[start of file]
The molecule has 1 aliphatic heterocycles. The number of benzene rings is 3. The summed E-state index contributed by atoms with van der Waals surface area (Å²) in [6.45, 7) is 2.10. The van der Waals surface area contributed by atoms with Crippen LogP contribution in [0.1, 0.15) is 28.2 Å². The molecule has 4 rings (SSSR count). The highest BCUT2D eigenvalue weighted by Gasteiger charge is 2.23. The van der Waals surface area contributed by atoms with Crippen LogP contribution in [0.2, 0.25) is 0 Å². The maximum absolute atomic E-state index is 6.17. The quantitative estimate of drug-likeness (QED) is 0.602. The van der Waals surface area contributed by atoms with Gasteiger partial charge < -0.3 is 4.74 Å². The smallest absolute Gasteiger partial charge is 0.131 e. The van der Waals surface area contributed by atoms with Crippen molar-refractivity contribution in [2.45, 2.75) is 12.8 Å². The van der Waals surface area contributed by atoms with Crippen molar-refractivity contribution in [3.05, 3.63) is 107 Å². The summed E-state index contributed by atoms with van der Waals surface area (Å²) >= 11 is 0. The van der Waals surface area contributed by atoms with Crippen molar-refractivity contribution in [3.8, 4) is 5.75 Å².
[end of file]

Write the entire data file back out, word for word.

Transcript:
The molecule has 1 aliphatic heterocycles. The number of benzene rings is 3. The summed E-state index contributed by atoms with van der Waals surface area (Å²) in [6.45, 7) is 2.10. The van der Waals surface area contributed by atoms with Crippen LogP contribution in [0.1, 0.15) is 28.2 Å². The molecule has 4 rings (SSSR count). The highest BCUT2D eigenvalue weighted by Gasteiger charge is 2.23. The van der Waals surface area contributed by atoms with Crippen LogP contribution in [0.2, 0.25) is 0 Å². The maximum absolute atomic E-state index is 6.17. The quantitative estimate of drug-likeness (QED) is 0.602. The van der Waals surface area contributed by atoms with Gasteiger partial charge < -0.3 is 4.74 Å². The smallest absolute Gasteiger partial charge is 0.131 e. The van der Waals surface area contributed by atoms with Crippen molar-refractivity contribution in [2.45, 2.75) is 12.8 Å². The van der Waals surface area contributed by atoms with Crippen molar-refractivity contribution in [3.05, 3.63) is 107 Å². The summed E-state index contributed by atoms with van der Waals surface area (Å²) >= 11 is 0. The van der Waals surface area contributed by atoms with Crippen molar-refractivity contribution in [3.8, 4) is 5.75 Å².